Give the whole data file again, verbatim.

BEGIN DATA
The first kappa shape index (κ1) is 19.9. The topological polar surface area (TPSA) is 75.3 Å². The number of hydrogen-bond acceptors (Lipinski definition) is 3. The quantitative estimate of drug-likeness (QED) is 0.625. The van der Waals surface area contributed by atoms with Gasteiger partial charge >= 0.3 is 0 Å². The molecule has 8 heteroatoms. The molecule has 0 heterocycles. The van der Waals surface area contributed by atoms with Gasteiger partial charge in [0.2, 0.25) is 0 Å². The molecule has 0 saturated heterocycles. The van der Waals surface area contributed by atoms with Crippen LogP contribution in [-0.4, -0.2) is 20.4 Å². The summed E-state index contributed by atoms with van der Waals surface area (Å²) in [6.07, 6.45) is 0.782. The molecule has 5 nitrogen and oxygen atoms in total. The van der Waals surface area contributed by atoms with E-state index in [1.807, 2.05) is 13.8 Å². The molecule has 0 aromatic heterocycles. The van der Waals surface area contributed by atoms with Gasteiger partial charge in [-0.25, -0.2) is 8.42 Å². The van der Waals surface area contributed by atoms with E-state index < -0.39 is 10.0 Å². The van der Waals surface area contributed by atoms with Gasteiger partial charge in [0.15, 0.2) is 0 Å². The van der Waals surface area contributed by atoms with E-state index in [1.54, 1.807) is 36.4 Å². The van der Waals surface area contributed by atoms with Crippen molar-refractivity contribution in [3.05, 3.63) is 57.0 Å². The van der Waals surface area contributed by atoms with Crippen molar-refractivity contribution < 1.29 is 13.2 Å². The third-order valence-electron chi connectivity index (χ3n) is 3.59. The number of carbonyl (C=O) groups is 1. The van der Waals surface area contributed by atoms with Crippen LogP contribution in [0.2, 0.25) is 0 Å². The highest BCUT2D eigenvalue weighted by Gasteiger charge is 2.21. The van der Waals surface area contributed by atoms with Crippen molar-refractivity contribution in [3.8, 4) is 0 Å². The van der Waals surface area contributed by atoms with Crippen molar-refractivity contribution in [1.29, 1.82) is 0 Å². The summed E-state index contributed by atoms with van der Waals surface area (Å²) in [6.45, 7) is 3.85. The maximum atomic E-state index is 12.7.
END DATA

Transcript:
The first kappa shape index (κ1) is 19.9. The topological polar surface area (TPSA) is 75.3 Å². The number of hydrogen-bond acceptors (Lipinski definition) is 3. The quantitative estimate of drug-likeness (QED) is 0.625. The van der Waals surface area contributed by atoms with Gasteiger partial charge >= 0.3 is 0 Å². The molecule has 8 heteroatoms. The molecule has 0 heterocycles. The van der Waals surface area contributed by atoms with Gasteiger partial charge in [0.2, 0.25) is 0 Å². The molecule has 0 saturated heterocycles. The van der Waals surface area contributed by atoms with Crippen LogP contribution in [-0.4, -0.2) is 20.4 Å². The summed E-state index contributed by atoms with van der Waals surface area (Å²) in [6.07, 6.45) is 0.782. The molecule has 5 nitrogen and oxygen atoms in total. The van der Waals surface area contributed by atoms with E-state index in [1.807, 2.05) is 13.8 Å². The molecule has 0 aromatic heterocycles. The van der Waals surface area contributed by atoms with Gasteiger partial charge in [-0.25, -0.2) is 8.42 Å². The van der Waals surface area contributed by atoms with E-state index < -0.39 is 10.0 Å². The van der Waals surface area contributed by atoms with Gasteiger partial charge in [0.15, 0.2) is 0 Å². The van der Waals surface area contributed by atoms with E-state index in [1.54, 1.807) is 36.4 Å². The van der Waals surface area contributed by atoms with Crippen molar-refractivity contribution in [3.05, 3.63) is 57.0 Å². The van der Waals surface area contributed by atoms with Crippen molar-refractivity contribution < 1.29 is 13.2 Å². The third-order valence-electron chi connectivity index (χ3n) is 3.59. The number of carbonyl (C=O) groups is 1. The van der Waals surface area contributed by atoms with Crippen LogP contribution in [0.2, 0.25) is 0 Å². The highest BCUT2D eigenvalue weighted by Gasteiger charge is 2.21. The van der Waals surface area contributed by atoms with Crippen molar-refractivity contribution in [3.8, 4) is 0 Å². The van der Waals surface area contributed by atoms with Crippen molar-refractivity contribution in [1.29, 1.82) is 0 Å². The summed E-state index contributed by atoms with van der Waals surface area (Å²) in [6.45, 7) is 3.85. The maximum atomic E-state index is 12.7.